5.  My favourite food is oranges: In this, I define “favourite” as a food I’ve never stopped loving because otherwise, I have many favourites.  Despite being in my early-thirties, my eating habits are quite child-like and phase-like.  I’ll eat the same foods every other day for years until I abruptly get sick of them … again, for years at a time until the whole cycle begins anew.  In the past, I’ve loved and left bagels, Cream of Wheat, quinoa, broccoli, tuna, and cheese.  The only food I’ve never abandoned at one time or another is oranges.  I’ve eaten an orange at breakfast ever day for at least the past ten years with no sign of stopping.

6.  I don’t wear makeup: This isn’t because I’m so beautiful, I don’t need it, but rather because it’s against my egalitarian sensibilities.  I believe that all women are naturally attractive in their own way, but marketing and media has created an innate anxiety in us that a) looks are everything, and b) we never look good enough.  Women already face enough barriers to economic equality without spending hard-earned money on products we don’t really need that contain unhealthy chemicals to boot.

7.  I am terrible at texting: My transition into the world of smart phones and touch screens has not been a gentle one.  Even though I see plenty of people more ham-fisted than me texting up a storm every single day, whenever I try it, my plunger-like thumbs managed to hit every letter all around the one I’m actually trying to type.  Erpearefly.

My nominees

Unfortunately, as I am still newly returned to blogging, I don’t yet have fifteen blogs that I follow.  As well, some of the bloggers I do read have recently already received the award.  For now, I will thus nominate the following:

  1. Write On: This blog gives me a daily dose of writing craft advice, inspiration, and reminders.
  2. Meredith Jaeger: This was the first blog I followed on WordPress.  I like it for its excellent reflections on both writing craft and on creating a fulfilling and meaningful life.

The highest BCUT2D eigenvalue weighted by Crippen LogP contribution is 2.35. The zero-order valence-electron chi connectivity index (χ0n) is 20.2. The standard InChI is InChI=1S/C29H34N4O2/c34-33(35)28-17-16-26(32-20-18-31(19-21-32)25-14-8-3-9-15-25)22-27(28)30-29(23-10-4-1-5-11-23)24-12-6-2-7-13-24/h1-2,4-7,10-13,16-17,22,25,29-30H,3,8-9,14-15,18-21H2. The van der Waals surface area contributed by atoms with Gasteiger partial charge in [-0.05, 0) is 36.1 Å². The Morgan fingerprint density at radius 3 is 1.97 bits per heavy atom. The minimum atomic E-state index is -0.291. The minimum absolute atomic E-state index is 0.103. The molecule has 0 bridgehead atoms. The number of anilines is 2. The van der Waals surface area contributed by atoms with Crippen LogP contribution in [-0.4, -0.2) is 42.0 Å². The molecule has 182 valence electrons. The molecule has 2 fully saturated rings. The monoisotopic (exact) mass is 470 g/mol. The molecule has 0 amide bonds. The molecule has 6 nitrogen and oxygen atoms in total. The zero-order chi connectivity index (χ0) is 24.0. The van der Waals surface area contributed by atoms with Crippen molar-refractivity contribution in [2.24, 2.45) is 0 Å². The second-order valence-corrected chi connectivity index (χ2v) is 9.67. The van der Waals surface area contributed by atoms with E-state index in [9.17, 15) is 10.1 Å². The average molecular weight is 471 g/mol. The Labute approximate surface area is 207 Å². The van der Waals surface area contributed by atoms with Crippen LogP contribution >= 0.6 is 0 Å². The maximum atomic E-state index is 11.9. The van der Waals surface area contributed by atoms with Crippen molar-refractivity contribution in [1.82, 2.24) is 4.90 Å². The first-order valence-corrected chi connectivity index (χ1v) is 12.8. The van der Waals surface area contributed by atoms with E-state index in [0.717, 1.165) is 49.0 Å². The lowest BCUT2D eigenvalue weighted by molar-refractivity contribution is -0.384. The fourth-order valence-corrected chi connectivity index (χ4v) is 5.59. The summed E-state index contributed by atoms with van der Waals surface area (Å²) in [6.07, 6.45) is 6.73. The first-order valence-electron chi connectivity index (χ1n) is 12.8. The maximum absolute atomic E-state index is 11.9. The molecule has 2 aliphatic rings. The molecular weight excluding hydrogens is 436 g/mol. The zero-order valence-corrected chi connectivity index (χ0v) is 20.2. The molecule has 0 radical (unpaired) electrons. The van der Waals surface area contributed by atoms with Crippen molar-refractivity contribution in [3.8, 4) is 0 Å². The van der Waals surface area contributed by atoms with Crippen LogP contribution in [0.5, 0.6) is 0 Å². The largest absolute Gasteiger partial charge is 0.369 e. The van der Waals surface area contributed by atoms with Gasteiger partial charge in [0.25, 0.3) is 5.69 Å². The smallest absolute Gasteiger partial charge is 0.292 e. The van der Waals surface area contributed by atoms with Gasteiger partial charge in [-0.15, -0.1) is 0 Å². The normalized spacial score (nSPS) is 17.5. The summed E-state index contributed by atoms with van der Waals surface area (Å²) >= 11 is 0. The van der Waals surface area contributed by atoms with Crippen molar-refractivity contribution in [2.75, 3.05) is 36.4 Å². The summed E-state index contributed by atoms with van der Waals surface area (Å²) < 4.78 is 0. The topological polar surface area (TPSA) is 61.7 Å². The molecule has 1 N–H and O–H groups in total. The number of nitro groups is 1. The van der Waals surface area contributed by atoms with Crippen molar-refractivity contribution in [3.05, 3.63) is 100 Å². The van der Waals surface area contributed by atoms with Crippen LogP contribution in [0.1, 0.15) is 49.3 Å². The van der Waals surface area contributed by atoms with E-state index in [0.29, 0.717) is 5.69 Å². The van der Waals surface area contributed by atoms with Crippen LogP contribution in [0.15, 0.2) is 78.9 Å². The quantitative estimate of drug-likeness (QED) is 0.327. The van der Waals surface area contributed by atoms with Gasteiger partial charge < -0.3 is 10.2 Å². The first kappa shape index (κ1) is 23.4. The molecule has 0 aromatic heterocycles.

Thanks again, Anne Kathryn!

16 thoughts on “There were no “Likes” in 2006… (Versatile Blogger Award)

  1. Congratulations on the award!

    I like how you explained why you don’t wear make up, I don’t either, and have not been asked to explain myself on that point since high school, but you said it better than I could’ve and I like seeing the attitudes motivating me articulated that way. I’ve never been a big girls’/womens’ magazine consumer, but since the advent of HD I have found myself scrutinizing my pores more than usual because it’s so startling what TV can come up with in the way of apparently porcelain-consistency complexions these days. It’s hard to totally escape those anxieties, but feels good to put up a credible resistance.


    • Thanks gavin. I guess that’s one point in favour of LD TV, isn’t it! You’re right, though – it is hard to escape these anxieties sometimes, but I try to reassure myself by recalling how the goal of cosmetic companies is to create “lifelong customers” and pondering the various methods they might employ to do so. Just what’s in that face cream, anyway?


  2. Pingback: The Versatile Blogger Award « Write On

  3. I enjoyed this post since I do remember when there were no “likes” on the Internet, and if fact I remember all the way back to the Dark Ages of the 1990s when there weren’t even any pictures — only listservs. Words were the Internet’s stock and trade then, but now it is so much more multi-dimensional than anyone in college back then could have imagined (unless you were an up-and-coming tech visionary, that is). More power to you, on your Versatile Blogger nomination.


    • Hi Maria, I remember that too. I remember getting my first email address in 1997, and also making my first online shopping purchase that same year. It was for a $20 CD, and in the back of my mind, I was convinced it was going to end in disaster and I’d never have good credit again. The internet has evolved so much since then, and who knows were else it will take us. Thanks for the comment and the trip further back down memory lane. 🙂


  4. ha ha! It’s interesting to read about the improvements of blogging and internet in general since 1990! You write that you don’t know how people read your articles, well imagine that they read in the evenings, while drinking a cup of tea 🙂 at least this is my case!


    • The internet certainly has changed, hasn’t it? I can only imagine what it will look like in another 10 years, or even 5 years.

      I’m glad that my articles are giving you something to read while you enjoy your evening tea. 🙂